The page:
Small talk in Spanish
When I was a junior in university way back in 2004, I went for a semester abroad at la Universidad Complutense de Madrid in Spain.
Since I grew up talking to my abuelitos in Chile on the phone, I figured I was fluent enough to make friends with my new Spanish classmates.
You can imagine my shock on the first day of school. I walked up to twenty students at the classroom door and totally froze. I didn’t know how to chit chat in Spanish at all.
Making small talk using Spanish phrases can be intimidating. Between talking about last weekend and plans for next weekend, I soon learned to pass the time exchanging simple phrases with a total stranger. I want to share what I learned because it helped me to make friends.
Here are 16 simple Spanish phrases that you can use to talk about time also.
3 Spanish phrases about the past
If you are on your study year abroad, your Spanish-speaking classmates will want to know about your past. Where have you travelled? What did we study in the lecture last Wednesday?
- the other day – el otro día
- someday – algún día
- it has been awhile since… – hace tiempo desde que…
Let’s put these together:
The other day I met up with my friend Laura at Retiro Park. She said that someday she wanted to visit Morocco. It’s been awhile since I went on holiday. We decided to buy tickets for next weekend. – El otro día encontré con mi amiga Laura en el Retiro. Ella dijo que algún día le gustaría visitar Marruecos. Hace tiempo desde que me fui de viaje. Decidimos comprar boletos para el próximo fin de semana.
3 Spanish phrases about the future
Your Spanish-speaking classmates might ask you ¿Qué haces después del semestre? What you will do after the semester is over? Here are some time phrases in Spanish to talk about the future.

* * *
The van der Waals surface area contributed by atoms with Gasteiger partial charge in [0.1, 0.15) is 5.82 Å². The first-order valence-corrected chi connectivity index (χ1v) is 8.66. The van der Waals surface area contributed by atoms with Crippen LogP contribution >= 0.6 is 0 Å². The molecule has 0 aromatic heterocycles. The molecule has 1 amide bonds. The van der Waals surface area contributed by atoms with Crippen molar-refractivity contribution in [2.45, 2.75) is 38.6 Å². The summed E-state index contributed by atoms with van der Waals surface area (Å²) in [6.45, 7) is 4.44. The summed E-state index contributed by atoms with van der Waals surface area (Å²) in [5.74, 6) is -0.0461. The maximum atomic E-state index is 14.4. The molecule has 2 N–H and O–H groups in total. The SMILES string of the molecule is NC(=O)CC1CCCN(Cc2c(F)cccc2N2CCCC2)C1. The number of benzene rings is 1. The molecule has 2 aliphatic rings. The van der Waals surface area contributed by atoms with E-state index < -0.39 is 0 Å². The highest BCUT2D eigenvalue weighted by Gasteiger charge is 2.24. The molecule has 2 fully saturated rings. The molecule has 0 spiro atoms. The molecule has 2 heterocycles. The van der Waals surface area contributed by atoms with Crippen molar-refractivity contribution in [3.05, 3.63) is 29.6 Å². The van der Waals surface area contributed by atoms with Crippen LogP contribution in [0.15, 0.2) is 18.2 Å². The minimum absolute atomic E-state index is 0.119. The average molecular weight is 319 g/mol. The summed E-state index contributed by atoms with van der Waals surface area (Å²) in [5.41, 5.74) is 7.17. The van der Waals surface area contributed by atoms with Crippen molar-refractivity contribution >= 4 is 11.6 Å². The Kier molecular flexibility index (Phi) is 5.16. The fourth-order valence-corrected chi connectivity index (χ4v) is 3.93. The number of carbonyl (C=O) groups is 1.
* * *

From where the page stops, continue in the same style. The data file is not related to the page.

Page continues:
- afterwards – después
- someday – algún día
- next week/month/year – la próxima semana, el próximo mes, el próximo año
Remember that Spanish requires article-noun agreement. This means that the phrase changes depending on a feminine (la semana) or masculine (el mes) noun. Don’t forget that día is a tricky word because it’s masculine even though it ends in –a: el día final, los últimos días, el día que nos graduemos, etc.
The 4 different meanings of “Después”
The word “después” is useful for talking about time in Spanish. It can also be confusing because it has multiple definitions. Here are the 4 different meanings with examples of when to use them.
- after – Lloré después de no pasar el examen. I cried after I didn’t pass the test.
- later – Iré al club después pero ahora tengo que estudiar. I’ll go to the club later, but now I need to study.
- afterwards – ¿Podemos ir al museo después? Ahora quiero disfrutar del sol. Can we go to the museum later? Now I want to enjoy the sunshine.
- then – use for sequential activity ¿Y después qué pasó? …And then what happened?
6 Words to describe frequency in Spanish
In Spanish, these are some adverbs you can use to describe the frequency of your activity.
- always – siempre
- a lot of the time – muchas veces
- sometimes – a veces
- rarely – rara vez
- never – nunca
Sometimes my friends and I go out for dinner, but we never go dancing at the clubs. – A veces mis amigos y yo salimos a cenar, pero nunca bailamos en el club.
Time is Relative
Talking about time is a good way to learn about culture too.
In Spain and Latin American countries, the “normal” time to do something is not the same as in Northern Europe or the United States. Arriving on time to social engagements might mean you will be sitting alone. In most Spanish-speaking countries, people tend to be fashionably late. Prime time television starts at 10 p.m. Dinners go past 11 p.m. Everything happens a little bit later than you might expect.
Whether you are shooting the breeze with new friends or navigating a new culture, talking about time in Spanish can help you to feel comfortable in a Spanish-speaking country.